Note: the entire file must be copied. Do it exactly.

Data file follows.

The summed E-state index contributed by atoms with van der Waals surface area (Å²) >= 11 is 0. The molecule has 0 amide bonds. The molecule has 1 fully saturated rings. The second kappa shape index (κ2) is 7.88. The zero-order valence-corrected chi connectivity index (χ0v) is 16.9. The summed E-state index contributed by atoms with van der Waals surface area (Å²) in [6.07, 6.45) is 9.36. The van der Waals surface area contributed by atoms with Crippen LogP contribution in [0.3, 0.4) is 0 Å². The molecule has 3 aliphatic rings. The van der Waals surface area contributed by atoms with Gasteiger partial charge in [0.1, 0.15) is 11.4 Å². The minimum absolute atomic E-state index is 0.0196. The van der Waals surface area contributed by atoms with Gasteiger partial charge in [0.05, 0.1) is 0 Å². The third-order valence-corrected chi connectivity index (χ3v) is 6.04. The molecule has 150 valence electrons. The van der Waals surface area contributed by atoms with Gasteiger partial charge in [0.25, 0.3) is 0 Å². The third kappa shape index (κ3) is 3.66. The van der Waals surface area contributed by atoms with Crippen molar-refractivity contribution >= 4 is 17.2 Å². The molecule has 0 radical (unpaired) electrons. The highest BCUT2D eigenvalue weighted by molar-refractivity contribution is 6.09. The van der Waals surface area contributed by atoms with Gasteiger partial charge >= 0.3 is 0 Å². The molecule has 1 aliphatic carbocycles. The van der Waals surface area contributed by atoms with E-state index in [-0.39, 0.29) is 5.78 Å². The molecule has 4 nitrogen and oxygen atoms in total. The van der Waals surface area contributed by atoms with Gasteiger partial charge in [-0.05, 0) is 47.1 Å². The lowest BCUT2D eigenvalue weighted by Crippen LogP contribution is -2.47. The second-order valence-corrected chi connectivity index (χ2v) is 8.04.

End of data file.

The summed E-state index contributed by atoms with van der Waals surface area (Å²) >= 11 is 0. The molecule has 0 amide bonds. The molecule has 1 fully saturated rings. The second kappa shape index (κ2) is 7.88. The zero-order valence-corrected chi connectivity index (χ0v) is 16.9. The summed E-state index contributed by atoms with van der Waals surface area (Å²) in [6.07, 6.45) is 9.36. The van der Waals surface area contributed by atoms with Crippen LogP contribution in [0.3, 0.4) is 0 Å². The molecule has 3 aliphatic rings. The van der Waals surface area contributed by atoms with Gasteiger partial charge in [0.1, 0.15) is 11.4 Å². The minimum absolute atomic E-state index is 0.0196. The van der Waals surface area contributed by atoms with Gasteiger partial charge in [0.05, 0.1) is 0 Å². The third-order valence-corrected chi connectivity index (χ3v) is 6.04. The molecule has 150 valence electrons. The van der Waals surface area contributed by atoms with Gasteiger partial charge in [0.25, 0.3) is 0 Å². The third kappa shape index (κ3) is 3.66. The van der Waals surface area contributed by atoms with Crippen molar-refractivity contribution >= 4 is 17.2 Å². The molecule has 0 radical (unpaired) electrons. The highest BCUT2D eigenvalue weighted by molar-refractivity contribution is 6.09. The van der Waals surface area contributed by atoms with Gasteiger partial charge >= 0.3 is 0 Å². The molecule has 1 aliphatic carbocycles. The van der Waals surface area contributed by atoms with E-state index in [-0.39, 0.29) is 5.78 Å². The molecule has 4 nitrogen and oxygen atoms in total. The van der Waals surface area contributed by atoms with Gasteiger partial charge in [-0.05, 0) is 47.1 Å². The lowest BCUT2D eigenvalue weighted by Crippen LogP contribution is -2.47. The second-order valence-corrected chi connectivity index (χ2v) is 8.04.